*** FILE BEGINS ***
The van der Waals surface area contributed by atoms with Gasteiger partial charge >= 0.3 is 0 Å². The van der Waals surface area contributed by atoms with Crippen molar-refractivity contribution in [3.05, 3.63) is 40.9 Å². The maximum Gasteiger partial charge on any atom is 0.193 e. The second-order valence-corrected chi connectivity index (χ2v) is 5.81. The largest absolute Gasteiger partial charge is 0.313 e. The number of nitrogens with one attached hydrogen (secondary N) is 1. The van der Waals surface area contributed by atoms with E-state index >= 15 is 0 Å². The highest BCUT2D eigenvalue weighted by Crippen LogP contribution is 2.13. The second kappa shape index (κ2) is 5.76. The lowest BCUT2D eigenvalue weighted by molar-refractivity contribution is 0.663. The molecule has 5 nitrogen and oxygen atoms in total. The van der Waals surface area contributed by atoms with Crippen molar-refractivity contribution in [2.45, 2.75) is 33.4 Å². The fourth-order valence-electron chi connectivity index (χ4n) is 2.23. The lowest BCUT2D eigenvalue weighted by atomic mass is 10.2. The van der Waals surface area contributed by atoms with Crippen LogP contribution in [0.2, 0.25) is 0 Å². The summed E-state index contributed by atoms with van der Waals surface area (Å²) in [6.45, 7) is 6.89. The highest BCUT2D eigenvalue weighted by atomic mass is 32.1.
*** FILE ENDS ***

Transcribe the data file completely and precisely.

The van der Waals surface area contributed by atoms with Gasteiger partial charge >= 0.3 is 0 Å². The van der Waals surface area contributed by atoms with Crippen molar-refractivity contribution in [3.05, 3.63) is 40.9 Å². The maximum Gasteiger partial charge on any atom is 0.193 e. The second-order valence-corrected chi connectivity index (χ2v) is 5.81. The largest absolute Gasteiger partial charge is 0.313 e. The number of nitrogens with one attached hydrogen (secondary N) is 1. The van der Waals surface area contributed by atoms with E-state index >= 15 is 0 Å². The highest BCUT2D eigenvalue weighted by Crippen LogP contribution is 2.13. The second kappa shape index (κ2) is 5.76. The lowest BCUT2D eigenvalue weighted by molar-refractivity contribution is 0.663. The molecule has 5 nitrogen and oxygen atoms in total. The van der Waals surface area contributed by atoms with Crippen molar-refractivity contribution in [2.45, 2.75) is 33.4 Å². The fourth-order valence-electron chi connectivity index (χ4n) is 2.23. The lowest BCUT2D eigenvalue weighted by atomic mass is 10.2. The van der Waals surface area contributed by atoms with Crippen LogP contribution in [0.2, 0.25) is 0 Å². The summed E-state index contributed by atoms with van der Waals surface area (Å²) in [6.45, 7) is 6.89. The highest BCUT2D eigenvalue weighted by atomic mass is 32.1.